IIT Madras research can help detect risk of diabetes, other metabolic diseases early

IIT Madras: The research team found that a gene or protein variation puts Indians, South Asians at increased risk of diabetes, hypertension

IIT Madras research can help detect risk of diabetes, other metabolic diseases early IITM: Indian Institute of Technology (IIT) Madras
Abhiraj P | Jan 31, 2022 - 6:15 p.m. IST
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NEW DELHI: An international research team led by the Indian Institute of Technology (IIT) Madras has identified a genetic variation among Indians and South Asians that increases the chances of getting diabetes, heart attacks and hypertension.

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According to the study, around 15 percent of Indian and other South Asian populations possess this variation, and people with this variation are 1.5 times more at risk of getting hypertension, type 2 diabetes, and coronary artery disease. This could be the reason behind the prevalence of metabolic diseases among this group, the study says.

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The research paper has been published online in the American journal Diabetes, the flagship journal of the American Diabetes Association. Nitish R. Mahapatra, from the biotechnology department, IIT Madras, along with Bhupat and Jyoti Mehta from the school of biosciences, IIT Madras led the research team. Researchers from international research institutions and Indian research institutions co-authored the research paper.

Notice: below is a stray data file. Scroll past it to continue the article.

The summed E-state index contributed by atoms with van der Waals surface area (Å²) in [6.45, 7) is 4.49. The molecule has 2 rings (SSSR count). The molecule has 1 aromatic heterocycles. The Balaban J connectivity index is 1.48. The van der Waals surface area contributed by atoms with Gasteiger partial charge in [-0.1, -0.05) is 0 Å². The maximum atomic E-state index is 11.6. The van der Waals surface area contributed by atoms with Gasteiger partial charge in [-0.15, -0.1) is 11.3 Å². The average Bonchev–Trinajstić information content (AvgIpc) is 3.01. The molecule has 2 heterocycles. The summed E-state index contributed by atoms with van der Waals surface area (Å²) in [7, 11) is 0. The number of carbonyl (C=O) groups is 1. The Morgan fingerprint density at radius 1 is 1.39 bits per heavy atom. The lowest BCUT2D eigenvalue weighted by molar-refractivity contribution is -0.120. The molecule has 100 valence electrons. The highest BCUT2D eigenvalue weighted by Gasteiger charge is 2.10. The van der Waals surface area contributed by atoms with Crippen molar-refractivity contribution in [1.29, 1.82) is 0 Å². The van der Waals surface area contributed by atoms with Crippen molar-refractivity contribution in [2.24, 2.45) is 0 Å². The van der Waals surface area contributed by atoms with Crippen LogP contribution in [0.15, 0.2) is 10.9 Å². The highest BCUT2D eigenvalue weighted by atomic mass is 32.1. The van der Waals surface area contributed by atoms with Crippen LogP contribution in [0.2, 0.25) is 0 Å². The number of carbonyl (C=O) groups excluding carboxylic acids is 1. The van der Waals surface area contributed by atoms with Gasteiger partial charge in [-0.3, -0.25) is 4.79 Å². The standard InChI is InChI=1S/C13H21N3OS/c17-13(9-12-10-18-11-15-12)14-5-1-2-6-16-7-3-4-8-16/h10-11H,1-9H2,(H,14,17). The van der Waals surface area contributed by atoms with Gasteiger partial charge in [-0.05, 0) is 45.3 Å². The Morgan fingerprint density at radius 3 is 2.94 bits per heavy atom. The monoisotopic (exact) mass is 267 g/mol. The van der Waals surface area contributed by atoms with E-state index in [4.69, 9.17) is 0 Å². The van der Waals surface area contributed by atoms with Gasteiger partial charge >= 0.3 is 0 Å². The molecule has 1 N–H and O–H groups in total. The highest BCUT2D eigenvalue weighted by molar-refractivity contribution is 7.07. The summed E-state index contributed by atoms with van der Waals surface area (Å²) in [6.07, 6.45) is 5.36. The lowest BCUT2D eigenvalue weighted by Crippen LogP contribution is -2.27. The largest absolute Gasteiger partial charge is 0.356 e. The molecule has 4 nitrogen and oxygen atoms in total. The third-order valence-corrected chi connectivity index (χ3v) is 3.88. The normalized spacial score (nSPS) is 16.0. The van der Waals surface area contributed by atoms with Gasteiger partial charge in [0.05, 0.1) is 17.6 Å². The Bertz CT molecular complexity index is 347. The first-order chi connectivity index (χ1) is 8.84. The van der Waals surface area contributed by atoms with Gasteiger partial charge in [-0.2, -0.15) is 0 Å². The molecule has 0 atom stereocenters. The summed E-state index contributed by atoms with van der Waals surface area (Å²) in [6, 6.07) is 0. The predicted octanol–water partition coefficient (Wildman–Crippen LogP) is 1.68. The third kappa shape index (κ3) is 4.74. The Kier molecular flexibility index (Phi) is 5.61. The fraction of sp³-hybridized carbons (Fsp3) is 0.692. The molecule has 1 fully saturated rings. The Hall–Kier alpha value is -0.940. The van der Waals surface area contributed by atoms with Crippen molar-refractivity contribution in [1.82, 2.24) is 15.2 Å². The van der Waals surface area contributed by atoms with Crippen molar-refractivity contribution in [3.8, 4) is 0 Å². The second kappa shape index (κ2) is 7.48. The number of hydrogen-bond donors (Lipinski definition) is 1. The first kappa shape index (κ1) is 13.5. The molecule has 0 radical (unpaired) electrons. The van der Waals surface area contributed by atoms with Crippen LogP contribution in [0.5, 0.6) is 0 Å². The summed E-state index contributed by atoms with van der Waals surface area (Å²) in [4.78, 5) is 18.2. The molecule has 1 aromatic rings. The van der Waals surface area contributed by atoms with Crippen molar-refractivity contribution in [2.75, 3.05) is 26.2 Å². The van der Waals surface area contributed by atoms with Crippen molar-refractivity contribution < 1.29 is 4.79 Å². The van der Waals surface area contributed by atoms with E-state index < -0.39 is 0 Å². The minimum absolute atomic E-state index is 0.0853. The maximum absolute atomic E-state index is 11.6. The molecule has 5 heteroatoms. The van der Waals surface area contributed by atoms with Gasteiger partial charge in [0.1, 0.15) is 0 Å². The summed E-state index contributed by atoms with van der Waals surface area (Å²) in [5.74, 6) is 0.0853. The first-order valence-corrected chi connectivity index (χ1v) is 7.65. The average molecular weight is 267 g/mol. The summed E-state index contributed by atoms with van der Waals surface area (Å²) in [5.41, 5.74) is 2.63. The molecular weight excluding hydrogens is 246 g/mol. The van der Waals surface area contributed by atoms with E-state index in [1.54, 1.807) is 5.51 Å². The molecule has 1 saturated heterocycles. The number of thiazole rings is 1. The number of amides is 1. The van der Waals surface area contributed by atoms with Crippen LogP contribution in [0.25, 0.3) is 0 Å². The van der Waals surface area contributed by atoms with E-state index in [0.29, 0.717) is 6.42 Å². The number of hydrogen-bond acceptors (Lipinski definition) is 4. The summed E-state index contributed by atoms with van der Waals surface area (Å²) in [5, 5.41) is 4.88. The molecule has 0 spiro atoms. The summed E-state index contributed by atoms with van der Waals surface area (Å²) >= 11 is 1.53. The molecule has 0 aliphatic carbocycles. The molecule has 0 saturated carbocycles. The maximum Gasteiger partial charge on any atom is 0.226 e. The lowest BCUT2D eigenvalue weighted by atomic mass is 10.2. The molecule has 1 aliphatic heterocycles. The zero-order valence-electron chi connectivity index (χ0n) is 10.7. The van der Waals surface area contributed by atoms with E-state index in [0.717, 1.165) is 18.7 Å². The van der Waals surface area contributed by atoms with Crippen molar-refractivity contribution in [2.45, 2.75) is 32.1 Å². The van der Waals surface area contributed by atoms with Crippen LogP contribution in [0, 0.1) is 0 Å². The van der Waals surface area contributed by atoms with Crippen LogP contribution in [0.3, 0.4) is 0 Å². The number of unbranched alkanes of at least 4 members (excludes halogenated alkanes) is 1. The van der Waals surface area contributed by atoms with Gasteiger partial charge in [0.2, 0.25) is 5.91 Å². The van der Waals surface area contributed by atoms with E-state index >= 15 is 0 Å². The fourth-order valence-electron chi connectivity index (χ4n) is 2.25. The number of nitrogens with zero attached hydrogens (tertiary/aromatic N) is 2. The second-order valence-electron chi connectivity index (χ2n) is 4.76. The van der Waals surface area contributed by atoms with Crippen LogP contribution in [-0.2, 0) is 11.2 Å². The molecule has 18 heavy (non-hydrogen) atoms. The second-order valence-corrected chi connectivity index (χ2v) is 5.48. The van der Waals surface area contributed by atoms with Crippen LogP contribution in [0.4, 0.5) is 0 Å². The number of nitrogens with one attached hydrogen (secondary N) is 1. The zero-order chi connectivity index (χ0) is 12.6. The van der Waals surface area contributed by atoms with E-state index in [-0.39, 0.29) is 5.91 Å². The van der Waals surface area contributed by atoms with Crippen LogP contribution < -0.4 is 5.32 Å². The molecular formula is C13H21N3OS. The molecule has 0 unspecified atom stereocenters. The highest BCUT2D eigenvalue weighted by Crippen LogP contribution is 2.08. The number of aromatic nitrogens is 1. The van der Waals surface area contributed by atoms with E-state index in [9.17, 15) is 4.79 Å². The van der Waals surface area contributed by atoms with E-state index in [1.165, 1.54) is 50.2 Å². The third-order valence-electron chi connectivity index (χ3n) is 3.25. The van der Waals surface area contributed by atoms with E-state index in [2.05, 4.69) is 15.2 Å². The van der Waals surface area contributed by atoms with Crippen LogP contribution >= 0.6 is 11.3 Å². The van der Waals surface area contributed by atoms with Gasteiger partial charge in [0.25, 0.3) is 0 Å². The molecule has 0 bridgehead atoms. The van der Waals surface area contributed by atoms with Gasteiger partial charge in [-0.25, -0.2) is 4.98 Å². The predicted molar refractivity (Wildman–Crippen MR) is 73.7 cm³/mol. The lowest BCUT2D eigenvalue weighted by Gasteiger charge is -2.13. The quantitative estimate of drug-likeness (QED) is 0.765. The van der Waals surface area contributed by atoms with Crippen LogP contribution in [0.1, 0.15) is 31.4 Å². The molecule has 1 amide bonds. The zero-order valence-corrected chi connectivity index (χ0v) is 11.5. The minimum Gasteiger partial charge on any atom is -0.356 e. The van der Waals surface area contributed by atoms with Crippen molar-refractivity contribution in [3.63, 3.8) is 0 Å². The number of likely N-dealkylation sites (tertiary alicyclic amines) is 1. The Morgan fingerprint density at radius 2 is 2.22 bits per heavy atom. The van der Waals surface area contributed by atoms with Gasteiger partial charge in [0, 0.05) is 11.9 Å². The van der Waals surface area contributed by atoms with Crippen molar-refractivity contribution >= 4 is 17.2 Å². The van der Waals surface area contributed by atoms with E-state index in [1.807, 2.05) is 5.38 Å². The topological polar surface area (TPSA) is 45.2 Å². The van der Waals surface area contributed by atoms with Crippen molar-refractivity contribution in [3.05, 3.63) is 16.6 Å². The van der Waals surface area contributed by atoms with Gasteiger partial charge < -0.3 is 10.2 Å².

According to Mahapatra, Bhupat and Mehta, South Asians are at a higher risk of cardiovascular and metabolic diseases. Apart from the environmental factors that contribute to this condition, genetic variation in the population could be responsible. But, these variations are not understood correctly, they said. “Our study identified one key genetic risk factor for cardio-metabolic diseases. We also discovered the molecular basis for the enhanced disease risk in people who carry this mutation in their genomes,” said the researchers.

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“This study has implications in the area of diagnostics and personalized medicine. For example, our research findings may help in identifying individuals (at earlier stages of their lives – much before the onset of the disease- because the genetic make-up mostly remains unchanged throughout the life) who may be susceptible to type 2 diabetes,” Nitish Mahapatra said.

Previously, the findings of the IITM research team suggested that the variation was due to the higher plasma glucose levels.


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